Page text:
The Oregon Department of Energy (ODOE) must conduct periodic impact studies related to the biofuels industry in the state. These studies should evaluate such criteria as: jobs created; current and projected feedstock availability; amount of biofuels blends produced and consumed in the state; cost comparison of biofuels blends and petroleum fuel; environmental impacts; and the extent to which Oregon producers import biofuels or biofuels feedstocks from outside the state. ODOE issued the first Biofuels Impact Study in 2010 and will conduct a study every two years through January 1, 2025. (Reference Oregon Revised Statutes 469B.400)
Clean Transportation Fuel Standards
The Oregon Department of Environmental Quality (DEQ) administers the Oregon Clean Fuels Program (Program), which requires fuel producers and importers to register, keep records of, and report the volumes and carbon intensities of the fuels they provide in Oregon. Phase 2 of the Program, implemented in 2016, requires fuel suppliers to reduce the carbon content of transportation fuels.
In 2020, a new goal was implemented to reduce the carbon content of transportation fuels by 20% below 2015 levels by 2030, and 25% below 2015 levels by 2035.
DEQ must conduct rulemaking for the Program to support greater plug-in electric vehicle (PEV) adoption. DEQ must also develop a method to aggregate and monetize all eligible PEV credits in the Program to assist in achieving the state goal of 50,000 registered PEVs in Oregon by 2020. For more information, see the DEQ Oregon Clean Fuels Program website.
Plug-In Electric Vehicle and Vehicle Efficiency Fees
All-electric vehicle (EV) owners must pay an annual fee of $110 or a per-mile road use fee, administered by the OReGo program. Beginning January 1, 2022, EV owners must pay a fee of $115. Medium-speed EV owners must pay an annual fee of $58. All other hybrid vehicles must pay an annual fee in the following amounts:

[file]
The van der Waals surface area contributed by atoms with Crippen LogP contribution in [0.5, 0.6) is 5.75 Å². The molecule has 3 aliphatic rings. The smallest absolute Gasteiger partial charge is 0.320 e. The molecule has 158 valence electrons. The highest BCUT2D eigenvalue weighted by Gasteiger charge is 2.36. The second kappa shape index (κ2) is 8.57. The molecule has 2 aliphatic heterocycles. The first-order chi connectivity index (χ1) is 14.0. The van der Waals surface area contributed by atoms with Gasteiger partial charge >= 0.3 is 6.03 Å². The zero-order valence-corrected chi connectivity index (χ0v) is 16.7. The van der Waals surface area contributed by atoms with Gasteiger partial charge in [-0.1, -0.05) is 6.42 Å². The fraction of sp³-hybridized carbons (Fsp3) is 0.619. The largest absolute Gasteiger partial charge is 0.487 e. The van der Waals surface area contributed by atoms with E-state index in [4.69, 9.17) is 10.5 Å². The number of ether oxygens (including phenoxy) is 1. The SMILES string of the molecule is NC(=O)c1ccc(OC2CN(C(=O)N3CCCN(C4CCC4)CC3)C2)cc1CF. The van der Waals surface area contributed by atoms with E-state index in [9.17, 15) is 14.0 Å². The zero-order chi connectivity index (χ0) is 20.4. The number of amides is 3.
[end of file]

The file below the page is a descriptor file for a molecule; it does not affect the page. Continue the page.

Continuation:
|Vehicle Efficiency||January 1, 2020 through December 31, 2021||After December 31, 2021|
|Vehicles with a rating of 0-19 miles per gallon (mpg)||$18||$20|
|Vehicles with a rating of 20-39 mpg||$23||$25|
|Vehicles with a rating of 40 mpg or greater||$33||$35|
The monthly per-mile road use fee, as an alternative to the annual fees, is determined by the schedule below:
|Calendar Year||Fee per Mile|
|2020||$0.018 per mile|
|2022||$0.019 per mile|
Drivers with electric vehicles or vehicles with ratings over 40 mpg are exempt from additional registration fees if they enroll in the OReGo program. For more information, including how to apply, visit the OReGo program website. These fees are in addition to standard registration fees.
(Reference Oregon Revised Statutes 803.420-803.422)
Renewable Fuels Mandate
All gasoline sold in the state must be blended with 10% ethanol (E10). Gasoline with an octane rating of 91 or above is exempt from this mandate, as is gasoline sold for use in certain non-road applications. Gasoline that contains at least 9.2% agriculturally derived ethanol that meets ASTM specification D4806 complies with the mandate. For the purpose of the mandate, ethanol must meet ASTM specification D4806. The governor may suspend the renewable fuels mandate for ethanol if the Oregon Department of Energy finds that a sufficient amount of ethanol is not available.
All diesel fuel sold in the state must be blended with at least 5% biodiesel (B5). For the purpose of this mandate, biodiesel is defined as a motor vehicle fuel derived from vegetable oil, animal fat, or other non-petroleum resources, that is designated as B100 and complies with ASTM specification D6751. Renewable diesel qualifies as a substitute for biodiesel in the blending requirement. In addition, diesel fuel blends sold between October 1 and February 28 may contain additives to prevent congealing or gelling. At any time, the Oregon Department of Energy may request a certificate of fuel analysis for biodiesel sold at any non-retail and wholesale biodiesel dealer.
More Laws and Incentives